This morning (September 24, 2008), Rep. Kevin Levitas and Sen. Judson Hill from the Georgia Legislature convened the first meeting of a legislative study committee reviewing the law of Georgia with respect to restrictive covenants in employment and business relationships. The House Committee is chaired by Representative Kevin Levitas, and includes the following members: Representative Tim Bearden; Representative Butch Parrish; Representative Richard Smith; Representative Brian Thomas; and Representative Al Williams. As Representative Levitas previously remarked,

“It is time that the legislature studied this issue in depth and provided clear guidance to the courts regarding the sustainability of these private agreements between private contracting parties and how to make them fair to all parties. . . .

“It is imperative that we carefully examine all aspects of this important issue so that both employer and employee can know their rights and duties after employment has ended.

“Both parties need to know with certainty what they can and cannot do, and that is why legislation in this area is so important. In addition to providing certainty to the parties, clarifying the law will have a significant impact on Georgia’s economy and the ability of the state to attract businesses to this state and to keep them here.”

Levitas noted th[at] he expects that the committee will hear from a diversity of witnesses with differing viewpoints on the subject. Levitas said that he intends for the committee “to bring together all necessary points of view and to gather all of the facts so that we can, once and for all, clearly define and bring certainty to this important area of the law.”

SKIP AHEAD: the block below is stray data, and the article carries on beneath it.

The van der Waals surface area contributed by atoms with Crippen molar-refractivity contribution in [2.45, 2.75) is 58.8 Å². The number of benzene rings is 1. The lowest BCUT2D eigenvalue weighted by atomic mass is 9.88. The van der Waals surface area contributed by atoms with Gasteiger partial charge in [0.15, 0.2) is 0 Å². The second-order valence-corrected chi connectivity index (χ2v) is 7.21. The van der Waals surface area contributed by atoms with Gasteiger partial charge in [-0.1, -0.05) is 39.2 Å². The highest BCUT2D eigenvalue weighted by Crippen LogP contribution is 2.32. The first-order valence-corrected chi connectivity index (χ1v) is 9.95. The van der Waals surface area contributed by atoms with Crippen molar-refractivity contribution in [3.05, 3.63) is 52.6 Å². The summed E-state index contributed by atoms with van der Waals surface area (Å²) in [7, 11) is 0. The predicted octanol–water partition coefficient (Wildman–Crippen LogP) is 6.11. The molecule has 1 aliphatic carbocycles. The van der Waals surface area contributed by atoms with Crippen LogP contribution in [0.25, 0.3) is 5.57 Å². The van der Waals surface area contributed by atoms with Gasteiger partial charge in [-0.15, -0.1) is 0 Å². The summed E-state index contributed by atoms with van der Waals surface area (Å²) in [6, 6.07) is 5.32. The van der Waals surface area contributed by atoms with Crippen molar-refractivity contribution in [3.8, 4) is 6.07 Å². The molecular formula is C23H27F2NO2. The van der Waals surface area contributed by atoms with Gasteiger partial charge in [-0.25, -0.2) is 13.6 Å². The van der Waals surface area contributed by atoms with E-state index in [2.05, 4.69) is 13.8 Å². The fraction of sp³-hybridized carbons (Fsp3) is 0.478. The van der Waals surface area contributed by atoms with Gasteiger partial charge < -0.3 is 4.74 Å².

Erika Birg, a partner with Seyfarth Shaw’s Trade Secrets, Non-Competes, and Computer Fraud team, led off the morning’s testimony, highlighting the background of restrictive covenant law in Georgia. A lively question-and-answer session followed between the committee members and Ms. Birg. The committee’s questions, although varied in substance, primarily involved how a court or a legislature would determine whether a covenant is “reasonable,” as well as how the legislature might craft legislation (and a constitutional amendment if needed) that would address the concerns of both Georgia employers and their valued employees.

J. Henry Walker IV, a partner with the litigation group of Kilpatrick Stockton and former in-house litigation counsel for BellSouth, spoke, representing the Georgia Chamber of Commerce. Mr. Walker noted the Chamber’s support for the committee’s work directed towards re-vamping Georgia’s law to provide certainty for both employers and employees. Mr. Walker also discussed BellSouth v. Forsee, 265 Ga. App. 589 (2004), a case in which BellSouth lost the ability to enforce a non-compete for a high-level executive because of Georgia court’s prohibition on enforcing a non-compete that is not certain at the time of execution of the agreement. He highlighted that certainty in the law benefited all concerned – employers and employees alike.

The committee then heard from R. Samuel Snider, Vice President and Lead Acquisition Counsel for LexisNexis, a subsidiary of Reed Elsevier, regarding the effect of Georgia’s admittedly confusing law on the company’s decision to relocate to Georgia following its acquisition of ChoicePoint. Mr. Snider focused on the needs of technology companies to protect both intangible intellectual property but also protect the companies’ investments in highly compensated and sought-after personnel. He noted that in such instances, restrictive covenants may be part of a negotiated employment arrangement.

The study committee is set to meet again this fall, before the Legislature reconvenes in January.